If you were raised within a chaotic home environment, you may feel that circular arguments are such a hallmark of your communications with others that it’s actually, er, normal. It doesn’t have to be that way.
How it feels to be having a circular argument:
* like you’re crazy
* groundhog day
* no resolution
* promise of hope, not much else
* like the same argument, again
In a circular argument, you begin with what you’re trying to end up with. Thus, the circle. A circular argument has logical components; however, together they do not add up! Why? Because their conclusion is one of their premises (and this invalidates the argument). There is no proof in a circular argument, just conclusions.
Circular Arguments look like this:
if A, then B
if B, then C
if C, then A
A = I want more frequent and substantial contact from partner
B = giving partner another chance
C = getting what I need from partner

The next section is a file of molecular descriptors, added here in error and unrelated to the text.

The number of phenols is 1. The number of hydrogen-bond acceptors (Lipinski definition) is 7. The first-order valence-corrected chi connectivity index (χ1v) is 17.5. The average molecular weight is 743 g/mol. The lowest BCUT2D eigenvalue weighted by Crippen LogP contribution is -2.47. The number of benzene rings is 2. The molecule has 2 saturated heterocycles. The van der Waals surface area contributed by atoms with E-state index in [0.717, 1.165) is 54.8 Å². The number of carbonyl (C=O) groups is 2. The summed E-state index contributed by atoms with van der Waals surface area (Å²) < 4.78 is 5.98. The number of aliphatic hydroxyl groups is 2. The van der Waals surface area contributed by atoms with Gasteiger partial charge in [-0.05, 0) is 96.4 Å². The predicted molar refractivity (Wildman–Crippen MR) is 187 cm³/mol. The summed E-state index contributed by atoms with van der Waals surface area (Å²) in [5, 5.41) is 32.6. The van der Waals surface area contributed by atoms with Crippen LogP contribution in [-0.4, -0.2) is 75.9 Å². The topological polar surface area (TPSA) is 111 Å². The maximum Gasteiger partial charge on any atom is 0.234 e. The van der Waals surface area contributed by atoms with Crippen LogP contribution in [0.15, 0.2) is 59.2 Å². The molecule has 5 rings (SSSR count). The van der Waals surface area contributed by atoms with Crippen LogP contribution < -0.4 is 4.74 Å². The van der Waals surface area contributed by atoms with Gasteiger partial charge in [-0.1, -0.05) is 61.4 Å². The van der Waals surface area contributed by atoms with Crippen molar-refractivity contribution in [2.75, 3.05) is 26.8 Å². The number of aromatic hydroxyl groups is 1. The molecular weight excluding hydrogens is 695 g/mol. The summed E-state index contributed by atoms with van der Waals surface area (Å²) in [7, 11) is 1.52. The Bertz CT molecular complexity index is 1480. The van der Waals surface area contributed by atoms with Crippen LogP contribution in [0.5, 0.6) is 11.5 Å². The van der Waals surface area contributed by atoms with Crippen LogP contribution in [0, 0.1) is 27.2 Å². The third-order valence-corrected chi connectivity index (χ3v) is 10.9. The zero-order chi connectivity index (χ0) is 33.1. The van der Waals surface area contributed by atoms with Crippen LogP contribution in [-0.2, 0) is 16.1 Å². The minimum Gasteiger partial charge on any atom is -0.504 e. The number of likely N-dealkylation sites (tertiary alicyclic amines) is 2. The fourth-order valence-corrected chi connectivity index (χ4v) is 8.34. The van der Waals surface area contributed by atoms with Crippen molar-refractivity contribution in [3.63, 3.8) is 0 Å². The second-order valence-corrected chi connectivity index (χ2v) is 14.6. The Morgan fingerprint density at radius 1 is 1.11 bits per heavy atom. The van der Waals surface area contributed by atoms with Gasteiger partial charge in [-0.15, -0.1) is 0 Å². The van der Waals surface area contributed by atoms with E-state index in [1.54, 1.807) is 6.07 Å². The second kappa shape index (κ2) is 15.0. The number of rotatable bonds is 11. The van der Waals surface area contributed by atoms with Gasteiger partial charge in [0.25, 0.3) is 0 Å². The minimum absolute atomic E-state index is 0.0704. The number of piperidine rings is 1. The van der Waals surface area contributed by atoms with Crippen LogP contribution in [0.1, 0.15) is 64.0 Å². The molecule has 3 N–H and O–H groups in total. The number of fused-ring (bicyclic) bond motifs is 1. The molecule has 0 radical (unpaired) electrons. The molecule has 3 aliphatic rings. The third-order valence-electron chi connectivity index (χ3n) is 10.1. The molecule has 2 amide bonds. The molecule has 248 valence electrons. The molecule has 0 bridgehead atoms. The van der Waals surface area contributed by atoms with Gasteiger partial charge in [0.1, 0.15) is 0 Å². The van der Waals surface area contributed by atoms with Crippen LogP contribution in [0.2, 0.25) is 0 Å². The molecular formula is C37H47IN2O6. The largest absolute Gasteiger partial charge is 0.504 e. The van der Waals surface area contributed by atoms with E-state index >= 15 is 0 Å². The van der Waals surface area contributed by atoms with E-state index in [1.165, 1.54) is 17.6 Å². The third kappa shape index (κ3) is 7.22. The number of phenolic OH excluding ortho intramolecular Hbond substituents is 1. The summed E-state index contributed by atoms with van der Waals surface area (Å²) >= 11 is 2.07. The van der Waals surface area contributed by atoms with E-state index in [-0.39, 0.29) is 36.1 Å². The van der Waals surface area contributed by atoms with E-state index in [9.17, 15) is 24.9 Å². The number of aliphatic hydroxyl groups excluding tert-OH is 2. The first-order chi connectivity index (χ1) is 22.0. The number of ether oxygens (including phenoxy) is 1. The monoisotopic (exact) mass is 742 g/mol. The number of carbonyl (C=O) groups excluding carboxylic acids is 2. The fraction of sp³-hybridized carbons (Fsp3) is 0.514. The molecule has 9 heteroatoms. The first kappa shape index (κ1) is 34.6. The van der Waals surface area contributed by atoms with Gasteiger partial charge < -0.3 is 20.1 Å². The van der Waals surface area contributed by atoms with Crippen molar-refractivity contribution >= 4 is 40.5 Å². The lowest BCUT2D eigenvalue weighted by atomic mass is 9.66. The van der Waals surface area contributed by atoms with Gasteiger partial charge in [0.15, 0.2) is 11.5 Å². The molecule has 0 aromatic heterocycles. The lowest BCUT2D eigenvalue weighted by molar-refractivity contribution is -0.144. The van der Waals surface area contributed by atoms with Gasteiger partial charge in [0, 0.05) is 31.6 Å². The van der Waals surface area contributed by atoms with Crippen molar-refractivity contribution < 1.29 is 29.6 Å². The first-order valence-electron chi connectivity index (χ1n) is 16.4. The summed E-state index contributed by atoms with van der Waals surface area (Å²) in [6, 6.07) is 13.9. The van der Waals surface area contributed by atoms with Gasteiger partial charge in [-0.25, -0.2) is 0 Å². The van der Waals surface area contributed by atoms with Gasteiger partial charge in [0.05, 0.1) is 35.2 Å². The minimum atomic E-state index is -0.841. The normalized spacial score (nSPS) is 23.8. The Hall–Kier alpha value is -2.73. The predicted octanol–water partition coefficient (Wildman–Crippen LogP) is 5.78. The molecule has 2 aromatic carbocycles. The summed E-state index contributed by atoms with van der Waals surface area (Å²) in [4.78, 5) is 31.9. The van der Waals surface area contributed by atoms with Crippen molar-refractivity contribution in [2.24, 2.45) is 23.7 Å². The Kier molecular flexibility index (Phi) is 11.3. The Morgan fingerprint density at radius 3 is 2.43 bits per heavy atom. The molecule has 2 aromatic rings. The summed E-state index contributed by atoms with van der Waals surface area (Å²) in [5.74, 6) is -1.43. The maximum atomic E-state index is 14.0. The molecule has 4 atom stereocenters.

If you want more frequent and substantial contact, then give me a chance to work on that;
If you give me a chance, then you’ll get what you’re asking for;
If you get what you want, then you’ll have more contact and this won’t be a problem anymore.
Pretty neat stuff, huh? You can see why politicians use circular constructions so often!
Getting out of Circular Arguments:
* Asking for, or providing, evidence of how you’re going to deliver on the solution (calling every day, telling a personal story, etc.)
* Providing details
* Asking for what will help resolve the issue (“what do you need from me in order to feel more connected/supported?”
For example: ”What would more substantial contact be for you?” Or, “If I called you every day and invite you to a family dinner, would that help?”
This was a fun show and very eye-opening. I hope you enjoy listening to it! (Let us know.) The is Show #5 of our new series on empowering solutions for dealing with Communication Quicksand.
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